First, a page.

March 29, 2015
Is shaming yourself—marinating in the story about what you did or didn’t do, how you were or weren’t raised, or what you will or won’t do in the future—working for you? (Marinating is when you get so caught up in the story, AGAIN, that you actually experience the same physiological reactions you experienced when it happened the first time. Once you’re back into the story your body can’t tell the difference between fact or fiction.)
If you’ve experienced any of the following it probably resulted in a feeling of shame: somebody told you that you’d never be anybody or do anything that matters; you were led to believe that perfection is achievable; you did something that you’re so uncomfortable with you hide it from yourself, but it still affects your behavior; you did something you regret; you participated in something that others won’t let you forget. Any one of those scenarios will probably generate some degree of shame. It’s pretty inescapable.
I think all feelings serve a purpose or we wouldn’t have the capacity to experience them. Shame is no exception. It may signal a dramatic call to action, or be just a whisper that something needs to change in either our behavior or our perspective.
When it’s purposeful and helpful, when it reflects that we’ve strayed from our own moral or ethical compass, it can alert us and help us get back on track.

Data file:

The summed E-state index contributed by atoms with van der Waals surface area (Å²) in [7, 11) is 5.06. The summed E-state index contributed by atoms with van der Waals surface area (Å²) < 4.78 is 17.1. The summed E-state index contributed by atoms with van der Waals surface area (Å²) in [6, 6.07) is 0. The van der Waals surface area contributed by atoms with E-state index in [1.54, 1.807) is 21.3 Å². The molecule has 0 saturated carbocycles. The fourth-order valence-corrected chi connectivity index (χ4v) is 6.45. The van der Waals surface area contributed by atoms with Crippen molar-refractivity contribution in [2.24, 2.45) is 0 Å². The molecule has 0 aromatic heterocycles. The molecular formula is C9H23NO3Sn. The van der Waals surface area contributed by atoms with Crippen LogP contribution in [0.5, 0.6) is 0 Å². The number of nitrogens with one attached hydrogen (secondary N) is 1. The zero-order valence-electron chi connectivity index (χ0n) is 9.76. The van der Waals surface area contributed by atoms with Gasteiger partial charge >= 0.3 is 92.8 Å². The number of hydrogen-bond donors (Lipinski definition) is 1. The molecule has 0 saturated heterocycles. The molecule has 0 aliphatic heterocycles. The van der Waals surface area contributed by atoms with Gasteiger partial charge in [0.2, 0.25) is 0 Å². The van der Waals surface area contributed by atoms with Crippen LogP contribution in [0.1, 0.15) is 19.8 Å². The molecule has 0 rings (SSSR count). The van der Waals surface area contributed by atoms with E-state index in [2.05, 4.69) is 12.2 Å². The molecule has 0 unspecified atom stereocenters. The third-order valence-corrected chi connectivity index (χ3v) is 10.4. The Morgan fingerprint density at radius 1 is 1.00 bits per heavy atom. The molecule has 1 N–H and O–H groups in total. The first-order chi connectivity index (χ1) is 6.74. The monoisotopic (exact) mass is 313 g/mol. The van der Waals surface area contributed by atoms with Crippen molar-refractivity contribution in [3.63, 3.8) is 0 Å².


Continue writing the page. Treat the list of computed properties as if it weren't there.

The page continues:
But how often does shame work like that for you? What’s your most consistent reaction to a feeling of shame? Most of us turn it into an action verb and heap mountains of critical thoughts and negative self-talk on ourselves, or transform it into blaming someone else.
It can be tricky. Marinating in feelings of shame can sometimes fool you into thinking you’re doing something productive. It can give you the sense that if you feel bad enough that means you’re not so bad. Right? So of course you keep doing it. And it keeps not working…you’re still sitting in the shame.
Notice when it’s happening five or ten or even twenty years after you’ve made a mistake, or someone said something horrible about you or to you. Then ask yourself: “Is this working for me?”
If it isn’t, talk about it with someone you trust, do some research on it, try Brene Brown’s books or her youtube videos on shame, or write about it and get the gunk out of your head and onto a piece of paper where it won’t be so loaded. Check out Julia Cameron’s ‘The Artist’s Way’ for her ideas on morning pages, a 15 minute brain dump that has worked wonders for lots of people.
Or simply begin to treat yourself with the gentleness, understanding and forgiveness that you typically give to anyone you love. What would you tell a dear child who is expressing feelings of shame? “It’s a new day sweetheart. Yesterday is over. Today you can be the person you want to be, not the person you’ve been telling yourself you are. That person doesn’t really exist except in your stories.”